The servo motor is widely used in model hobbyist such as airplane R/C model for moving the rudder, ailerons, elevators and acceleration control or in the car R/C model for steering and acceleration control. In this tutorial we will learn how to control the servo motor as well as the simple close loop control algorithm for this servo motor.
The servo motor basically is a high quality geared DC motor equipped with electronic circuit for controlling the DC motor rotation direction and position. Currently there are two types of servo motor available on the market, the first one is called standard servo and the other one is called continues servo; standard servo can rotate to maximum (clockwise or counterclockwise) of 120 to 180 degrees while continues servo can rotate up to 360 degrees in both direction.
The Servo Motor
The servo motor use PWM signal for controlling the DC motor; unlike normal PWM usually used in ordinary DC motor; this PWM signal is not use for controlling the rotation speed, instead it is use for controlling the motor direction or position. Most servo motor will work well on 50 Hz of PWM frequency; this mean the PWM signal should have a period of 20ms. The electronic circuit inside the servo motor will response to the PWM signal width; the 0.7ms to 1ms PWM width will make the servo motor to turn clockwise (CW), the 1.7ms to 2ms PWM width will make the servo motor to turn counterclockwise (CCW). For the standard servo the 1.5ms PWM width will turn the servo motor to its center.
The exact PWM width is depend on the servo motor types and brands; on this tutorial we will use the Parallax Continues Servo which using 1ms and 2ms respectively. The Parallax servo motor consists of three wires colored with White, Red and Black. The Red and Black wires go to the Vcc and Gnd, while the White wire is use to feed the PWM signal from the PIC 16F690 microcontroller I/O port.
Driving the servo motor using PIC 16F690 microcontroller might be simple as you thing at the first time; we just use the PIC PWM peripheral to do the job (you could learn of how to use the PIC PWM peripheral on the article H-Bridge Microchip PIC Microcontroller PWM Motor Controller posted on this blog), but looking at the PIC 16F690 datasheet with the 8 Mhz of internal frequency clock (use in this tutorial) and using maximum prescaler of 16 (TIMER2) the minimum PWM frequency we could achieve can be calculated using this formula:
PWM period = [( PR2 + 1) ] x 4 x Tosc x (TMR2 prescaler value) second
Using maximum PR2 register value of 0xFF (255 decimal), we will get this result:
PWM period = (255 + 1) x 4 x (1 / 8000000) x 16= 0.002048 second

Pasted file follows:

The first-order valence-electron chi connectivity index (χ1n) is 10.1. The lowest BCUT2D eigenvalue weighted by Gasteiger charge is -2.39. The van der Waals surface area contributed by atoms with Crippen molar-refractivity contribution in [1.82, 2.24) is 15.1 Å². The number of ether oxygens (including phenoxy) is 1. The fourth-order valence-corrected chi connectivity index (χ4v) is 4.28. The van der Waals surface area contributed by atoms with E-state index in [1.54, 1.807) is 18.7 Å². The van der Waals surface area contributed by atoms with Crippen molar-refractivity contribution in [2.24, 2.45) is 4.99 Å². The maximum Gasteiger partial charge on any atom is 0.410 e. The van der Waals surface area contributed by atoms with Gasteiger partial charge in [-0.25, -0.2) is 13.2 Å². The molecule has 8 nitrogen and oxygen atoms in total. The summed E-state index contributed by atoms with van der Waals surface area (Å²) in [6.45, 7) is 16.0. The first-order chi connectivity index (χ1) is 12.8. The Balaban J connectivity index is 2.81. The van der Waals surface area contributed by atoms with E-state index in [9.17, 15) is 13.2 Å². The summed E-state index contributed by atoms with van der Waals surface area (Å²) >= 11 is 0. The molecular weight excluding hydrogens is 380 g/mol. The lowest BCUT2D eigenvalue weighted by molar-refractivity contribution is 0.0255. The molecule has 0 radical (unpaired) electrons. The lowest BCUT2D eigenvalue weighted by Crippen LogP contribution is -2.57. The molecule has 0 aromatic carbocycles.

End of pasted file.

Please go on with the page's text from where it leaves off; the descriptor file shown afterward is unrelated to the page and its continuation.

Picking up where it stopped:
PWM frequency = 1 / PWM period = 1 / 0.002048 = 488.28 Hz
The 488.28 Hz frequency is still too high from the servo motor working frequency of 50Hz; therefore this leads us to these three methods bellow:
- Keep using the PIC PWM peripheral and lower the operation frequency by setting the OSCCON register and PR2 register until it meets the servo motor frequency requirement. This approach will secrify the program execution speed as we will operate the PIC Microcontroller with the 500 khz clock speed, so we simply not choose it.
- Secondly, we create our own PWM function to mimic the PWM signal as follow: turn on the PORT, make some 2 ms delay, turn off the PORT, and make some 18 ms delay and so forth. This approach is what I called a dirty method which is not the efficient way to do it, so we just drop this method.
- The third approach is to use the PIC 16F690 microcontroller TIMER0 with the interrupt to actually generate the PWM signal as the TIMER0 have wider prescaler to choose comparing to the TIMER2, but unfortunately the PWM peripheral on the PIC 16F690 only work with TIMER2 not TIMER0. Therefore we will make this TIMER0 as our PWM base generator for driving the servo motor on this tutorial. The principal we learn here could be applied to the other type of PIC Microcontroller or AVR Microcontroller as well.
Instead of just demonstrating the servo motor to rotate clockwise and counterclockwise, I decide to make it more challenging and attractive by putting the LDR (light dependent resistor) as the light sensor to our servo motor and make this servo motor to behave as the light seeking machine; …hey this sound like we are touching the robotics field; …hmm yes isn’t it cool, as we know most of the embedded robotics hobbyist widely use the servo motor for robot’s arms, walkers robots, light seeking robot (know also as photovore robot) and many more.
The LDR (Light Dependent Resistor)
By just looking at the name, is clear that this is the type of resistor that its resistance depends on the light intensity; it’s also called photoresistor, made from the Cadmium Sulfide (CdS) one of the semiconductor material. The LDR will response to light it received, the brightest the light the smaller its resistance and vise versa; on the complete darkness the LDR resistance will become very high (about 150K Ohm; for the LDRs I use in this tutorial)
For more detail: Basic Servo Motor Controlling with Microchip PIC Microcontroller